About 30 years ago when I began my career, someone told me to make as much money as I could as fast as I could, because mortgage loan officers wouldn't be needed for much longer.
When I look back and think about that sentiment, it makes me laugh a bit. As the president of a healthy mortgage division at a community bank in Baltimore, I'm confident that my 40 loan officers have a direct impact on our positive gross revenue and increased loan origination.
Coming in at No. 20 on the U.S. News & World Report Best Jobs Rankings in 2016, the loan officer remains a relevant option in today's job market at a national level. Like most other jobs in the business, economic growth, population growth and low interest rates all create demand for mortgage loans — thus creating employment opportunities for eager mortgage loan officers. According to the Bureau of Labor Statistics, the loan officer employment rate is projected to grow 8% between 2014 and 2024, with almost 328,000 employed U.S. loan officers anticipated in 2024.
Doing it alone is not an easy task.
Digital mortgages with savvy program offerings and a streamlined application process conducted without a mortgage loan officer can certainly be a valid option for some consumers. However, when it comes to mortgage lending from the consumer's perspective, it's not often as simple as it seems. To the consumer with several existing loans, several sources of income and a less-than-perfect credit report, the lending process via automated tools may prove to be less straightforward.
No matter how technologically advanced and automated our industry becomes, there will always be a situation where further explanation or documentation beyond the standard requirements is needed to apply for a loan. A good loan officer is capable of probing to unveil information that might have otherwise gone by the wayside, leading the borrower to choose an unsuitable loan. By asking the right questions, the loan officer is equipping the borrower with everything they need to make a well-informed decision. This fact alone is one reason loan officers will continue to add value to mortgage lending.
Consumers are still looking for personal interaction and service that can be customized to fit their unique situation, beyond an automated response. According to a consumer survey by appointment scheduling vendor TimeTrade, 75% of millennials surveyed are willing to schedule an appointment to meet with a mortgage specialist. Millennials, shockingly enough, were the age group most likely to be willing to schedule an appointment. When the age group with the greatest reputation for using technology and automated services is still willing to visit a mortgage specialist in-person, this indicates the loan officer remains a necessity.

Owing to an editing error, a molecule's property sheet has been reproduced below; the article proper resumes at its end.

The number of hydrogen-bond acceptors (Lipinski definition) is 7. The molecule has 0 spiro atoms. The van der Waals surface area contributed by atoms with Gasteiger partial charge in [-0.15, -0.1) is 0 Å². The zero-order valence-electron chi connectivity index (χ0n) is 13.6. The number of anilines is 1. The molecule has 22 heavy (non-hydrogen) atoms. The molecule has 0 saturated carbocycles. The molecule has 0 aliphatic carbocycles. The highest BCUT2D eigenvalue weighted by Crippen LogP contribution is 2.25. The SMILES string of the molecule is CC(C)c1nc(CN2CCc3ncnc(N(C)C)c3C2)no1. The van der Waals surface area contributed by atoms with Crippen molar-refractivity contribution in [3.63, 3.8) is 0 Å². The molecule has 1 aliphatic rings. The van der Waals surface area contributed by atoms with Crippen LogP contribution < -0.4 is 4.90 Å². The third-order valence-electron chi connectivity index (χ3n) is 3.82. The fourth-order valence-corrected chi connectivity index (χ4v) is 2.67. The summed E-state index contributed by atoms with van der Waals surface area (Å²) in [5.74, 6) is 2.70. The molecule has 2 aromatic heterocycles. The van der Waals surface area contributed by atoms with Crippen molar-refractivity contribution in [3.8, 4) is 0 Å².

Attract more than paper pushers.
In today's lending world, loan officers don't just process loan paperwork. Of course, that is a key part of their role, but it does not stop there. Where my loan officers prove their value time and time again is in getting the borrowers to walk in the door. Sure, they are facilitating the lending process and serving as a source of information for the borrower. However, the selling component of the job is more prevalent now than it ever has been.
Even if the mortgage lending system is completely automated and a company offers the lowest rates, that company needs salespeople capable of customizing the best experience and cultivating a strong relationship between the bank and the borrower. The best loan officers in the business have built a career around creating long-lasting relationships with intermediaries, ultimately so they can better navigate each borrower's unique situation.
Lenders need to prioritize recruiting loan officers who have strong relationships in the market and are capable of getting borrowers in the door. Top talent is necessary in order to keep "feeding the beast" in a competitive low-rate environment. It can be difficult to recruit strong mortgage loan officers, but it's certainly doable if the environment exists for good people to efficiently do their jobs.
As the leader of the mortgage division of a community bank, I have the ability to give my loan officers the autonomy to work their connections and build relationships in a personalized way with little red tape. For a business to remain successful in today's market, it's crucial to find the right combination of loan programs, viable rates and autonomy given to talented loan officers.
Top-hat service is a component that can keep business competitive and successful for the long run. As long as a bank wants to do business with borrowers, the loan officer is here to stay.
Dave Jacobin is the president of 1st Mariner Mortgage, a division of 1st Mariner Bank.